Profit-booking by domestic institutions led the Qatar Exchange to negative territory this week that also saw a majority of the other Gulf bourses in losses.
Although local retail investors considerably increased their exposure, the QE Index (based on price data) and the Total Return Index (which factors in dividend income as well) fell 0.77% each in the week that saw Kuwait bourse lose 3.14%, followed by Muscat (1.32%) and Bahrain (0.19%); while Saudi Arabia and Abu Dhabi rose 1.25% and 0.28% respectively. Dubai ended flat.
Large and mid cap equities witnessed the maximum selling pressure in the week that saw the Qatar Financial Market Authority allow liquidity providers, listing of the units of investment funds and securities lending/borrowing and the entry of foreign brokerage houses.
Doha’s bourse is down year-to-date (YTD) 6% vis-à-vis Dubai’s gain of 8.15%, followed by Saudi Arabia (5.09%), Abu Dhabi (1.84%), Kuwait (1.61%) and Muscat (0.24%); while Bahrain fell 1.18%.
About 60% of the stocks were in the red with major losers being Commercialbank, Doha Bank, QNB, Qatar Islamic Bank, International Islamic, Dlala, Aamal Company, Mazaya Qatar, Vodafone Qatar, Qatar Telecom and Nakilat; while Industries Qatar (IQ), Qatari Investors Group, Barwa and Gulf Warehousing (GWC) bucked the trend in the week that saw reports that Masraf Al Rayan plans to take over a loss-making Islamic bank in the UK in which International Islamic has an 84% stake.
The QE All Share Index (comprising wider constituents) shrank 0.66% with the telecom index plunging 2.47%, banks and financial services (1.04%), industrials (0.43%) and consumer goods (0.24%); while the indices of realty, transport and insurance rose 0.93%, 0.34% and 0.23% respectively in the week that saw Qatar Statistics Authority data that the country’s inflation remained stable for the third consecutive month in May.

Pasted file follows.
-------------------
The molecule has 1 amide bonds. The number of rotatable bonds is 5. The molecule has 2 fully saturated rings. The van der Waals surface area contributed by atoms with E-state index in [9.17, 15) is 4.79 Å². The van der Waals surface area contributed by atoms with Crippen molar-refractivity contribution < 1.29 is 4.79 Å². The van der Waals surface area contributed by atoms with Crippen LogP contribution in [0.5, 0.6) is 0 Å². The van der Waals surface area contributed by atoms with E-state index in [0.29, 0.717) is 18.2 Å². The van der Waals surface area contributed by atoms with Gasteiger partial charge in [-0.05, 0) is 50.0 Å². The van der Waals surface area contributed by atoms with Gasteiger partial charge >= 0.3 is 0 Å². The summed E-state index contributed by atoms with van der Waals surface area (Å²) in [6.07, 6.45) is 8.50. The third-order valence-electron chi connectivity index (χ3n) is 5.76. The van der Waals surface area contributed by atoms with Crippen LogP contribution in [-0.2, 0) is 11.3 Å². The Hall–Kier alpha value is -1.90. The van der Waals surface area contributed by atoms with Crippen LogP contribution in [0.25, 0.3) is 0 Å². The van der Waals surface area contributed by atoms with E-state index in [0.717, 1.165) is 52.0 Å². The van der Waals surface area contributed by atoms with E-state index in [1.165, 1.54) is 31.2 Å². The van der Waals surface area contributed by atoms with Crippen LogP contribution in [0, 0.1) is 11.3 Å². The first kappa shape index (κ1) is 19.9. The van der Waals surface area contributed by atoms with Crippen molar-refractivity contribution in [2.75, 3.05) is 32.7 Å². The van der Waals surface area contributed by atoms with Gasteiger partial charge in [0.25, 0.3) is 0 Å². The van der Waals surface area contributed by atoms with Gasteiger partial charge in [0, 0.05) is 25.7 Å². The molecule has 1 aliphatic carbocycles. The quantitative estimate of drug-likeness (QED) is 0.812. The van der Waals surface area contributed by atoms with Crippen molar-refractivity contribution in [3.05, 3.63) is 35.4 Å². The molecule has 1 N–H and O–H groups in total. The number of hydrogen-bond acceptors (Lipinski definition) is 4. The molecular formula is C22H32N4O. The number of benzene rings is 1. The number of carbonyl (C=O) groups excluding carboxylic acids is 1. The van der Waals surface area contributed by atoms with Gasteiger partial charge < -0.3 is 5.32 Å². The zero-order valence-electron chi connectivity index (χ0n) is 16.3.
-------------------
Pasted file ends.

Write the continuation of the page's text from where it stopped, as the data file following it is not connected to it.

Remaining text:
The indices of transport and real estate have lost YTD 8.86% and 3.55%; whereas those of consumer goods, telecom, insurance, industrials and banks and financial services gained 27.06%, 18.41%, 10.80%, 7.32% and 0.48% respectively.
Of the 42 stocks; only 16 advanced, while 25 declined and one was unchanged in the week that saw a Markaz report which said Qatar’s banking sector is expected to stay profitable and maintain double-digit loans and deposit growth in 2012.
Ten of the 12 banks and financial services, five each of the eight consumer goods and the eight industrials, all of the two telecom and one each of the five insurance, four real estate and three transport stocks closed lower in the week that saw QNB provide a QR290mn loan to fund a world-scale carbon dioxide recovery plant to be set up by IQ subsidiary Qatar Fuel Additives Company.
Market capitalisation shrank 0.33% to more than QR1bn to QR444.45bn with large and mid cap equities melting 0.82% and 0.79% respectively; while micro caps gained 0.27% in the week.
Mid and large cap stocks have fallen YTD 6.47% and 5.88%; while micro and small caps rose 15.29% and 6.75% respectively.
Domestic institutions’ bullish grip considerably weakened as their net buying plunged to 6.25% from 30.03% the previous week. They were net buyers to the tune of QR71.26mn.
A much lower 20.82% of them were into buying against 39.44% in the week ended June 7, while a higher 14.57% into selling compared to 9.41%.
Foreign institutions continued to be profit-takers but with lesser intensity as their net selling plummeted to 5.41% from 32.72% the previous week. They were net sellers to the extent of QR61.69mn.
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